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Heat Awareness

Be Ready for Hot Weather

Heat is the number one weather-related killer in the U.S. and, in a normal year, more people die from heat-related illness than from floods, lightning, tornadoes, and hurricanes combined.

Even if it doesn’t seem hot outside, the temperature on the inside of a vehicle can climb very quickly. The temperature can rise as much as 20 degrees in only 10 minutes. Leaving the windows cracked won’t do much of anything to keep the inside of the car cool. Make sure when you leave your vehicle for any period of time that no children or pets are still inside. Beat the heat – check the backseat!

Some basic things to remember when the mercury rises:

  • Be aware of the signs of heat exhaustion or heat stroke.
    • Heat Exhaustion symptoms include heavy swearing, cold, pale and clammy skin, nausea or vomiting, muscle cramps, headache or fainting.
    • Heat Stroke symptoms are high body temperature, hot, red, dry skin, fast pulse, headache, dizziness, nausea or confusion.
  • Drink plenty of water, regularly.
  • Limit intake of alcohol.
  • Wear loose-fitting, lightweight, light-colored clothing.
  • Avoid too much sunshine, and use a sunscreen high in SPF.
  • Reduce, eliminate, or reschedule strenuous activities.
  • Try to avoid being outdoors in the hottest portion of the day: 11AM-4PM.
  • Stay indoors as much as possible. If air conditioning is not available, stay out of the sunshine on the lowest floor.

In Iowa, it gets hot in the summertime. Sometimes, very hot. Doing too much on a hot day, spending too much time in the sun or staying too long in an overheated place can cause heat-related illnesses. Heat kills by pushing the human body beyond its limits. In extreme heat and high humidity, evaporation is slowed and the body must work extra hard to maintain a normal temperature.

Conditions that can induce heat-related illnesses include stagnant atmospheric conditions and poor air quality. Consequently, people living in urban areas may be at greater risk from the effects of a prolonged heat wave than those living in rural areas. Also, asphalt and concrete store heat longer and gradually release heat at night, which can produce higher nighttime temperatures.

The best defense against heat-related illnesses is prevention. You can be prepared by knowing the symptoms of heat disorders and overexposure to the sun, and being ready to give first aid treatment.

Learn more by checking out this heat brochure.


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20 Weeks to Preparedness

Develop An Emergency Kit-SAFEGUARD Iowa Partnership

This emergency supplies calendar is intended to help you prepare for emergencies before they happen. Using the calendar, you can assemble an emergency supplies kit in small steps over a five-month period. Check off items you gather each week. Remember to change and replace perishable supplies by the expiration date. Suggested food purchases would provide meals for approximately three to five days.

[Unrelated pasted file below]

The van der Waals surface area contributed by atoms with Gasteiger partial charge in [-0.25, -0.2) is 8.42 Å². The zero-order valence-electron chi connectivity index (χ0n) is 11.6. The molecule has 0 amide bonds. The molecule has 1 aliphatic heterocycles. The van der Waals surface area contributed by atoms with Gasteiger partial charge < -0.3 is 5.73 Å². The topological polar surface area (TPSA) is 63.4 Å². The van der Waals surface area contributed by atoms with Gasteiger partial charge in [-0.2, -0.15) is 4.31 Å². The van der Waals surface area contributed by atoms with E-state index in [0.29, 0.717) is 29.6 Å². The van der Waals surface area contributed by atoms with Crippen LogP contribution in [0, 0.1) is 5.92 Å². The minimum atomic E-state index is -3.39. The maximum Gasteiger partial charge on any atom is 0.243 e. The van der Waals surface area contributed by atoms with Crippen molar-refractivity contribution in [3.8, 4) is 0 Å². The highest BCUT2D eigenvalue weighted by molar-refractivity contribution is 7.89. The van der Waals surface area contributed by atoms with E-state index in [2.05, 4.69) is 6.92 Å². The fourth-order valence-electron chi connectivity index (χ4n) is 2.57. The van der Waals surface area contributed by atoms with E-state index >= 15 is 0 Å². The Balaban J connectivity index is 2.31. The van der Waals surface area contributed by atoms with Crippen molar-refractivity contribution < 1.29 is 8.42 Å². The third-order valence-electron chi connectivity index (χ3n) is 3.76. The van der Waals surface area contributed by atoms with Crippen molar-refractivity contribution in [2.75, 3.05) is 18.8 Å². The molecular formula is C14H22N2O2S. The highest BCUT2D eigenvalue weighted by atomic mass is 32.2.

Click on the link below to print off a copy of the list.


For more information visit Safeguard Iowa on Facebook, Twitter, or at

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Alert Iowa Weather Update-Includes NWS Link to Show Towns Impacted

Inspiron Logistics has updated their weather alerts. When a weather alert is received on someone’s phone in addition to the usual text an URL link will now be embedded in the message. If the URL is clicked on, a web browser message will appear that will show the entire script from the National Weather Service. This will include the towns impacted and potential impacts of the storm. This will provide a lot more detail to residents. Rather than just receiving an alert that says their county is impacted and not knowing what the impacts might be or if their town is going to be hit. 

Now is the time for residents to sign up for emergency alerts if they have not done so previously. Please visit the Jasper County Emergency Management Agency’s website at and click on the Alert Iowa button in the top right hand corner of the homepage. You can also type in the link below to register.


Sign up for emergency alerts for Jasper County.
Messages can be issued via landline or wireless phone, text messaging, email, FAX, TDD/TTY, and social media.




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testlighteningThe Alert Iowa system provides city officials with the ability to provide pre-recorded emergency telephone notification/information messages to targeted areas or the entire city. Residents and businesses are encouraged to sign up for WENS/Alert Iowa Alerts to be sure they receive timely emergency notifications when alerts are issued. Sign up here
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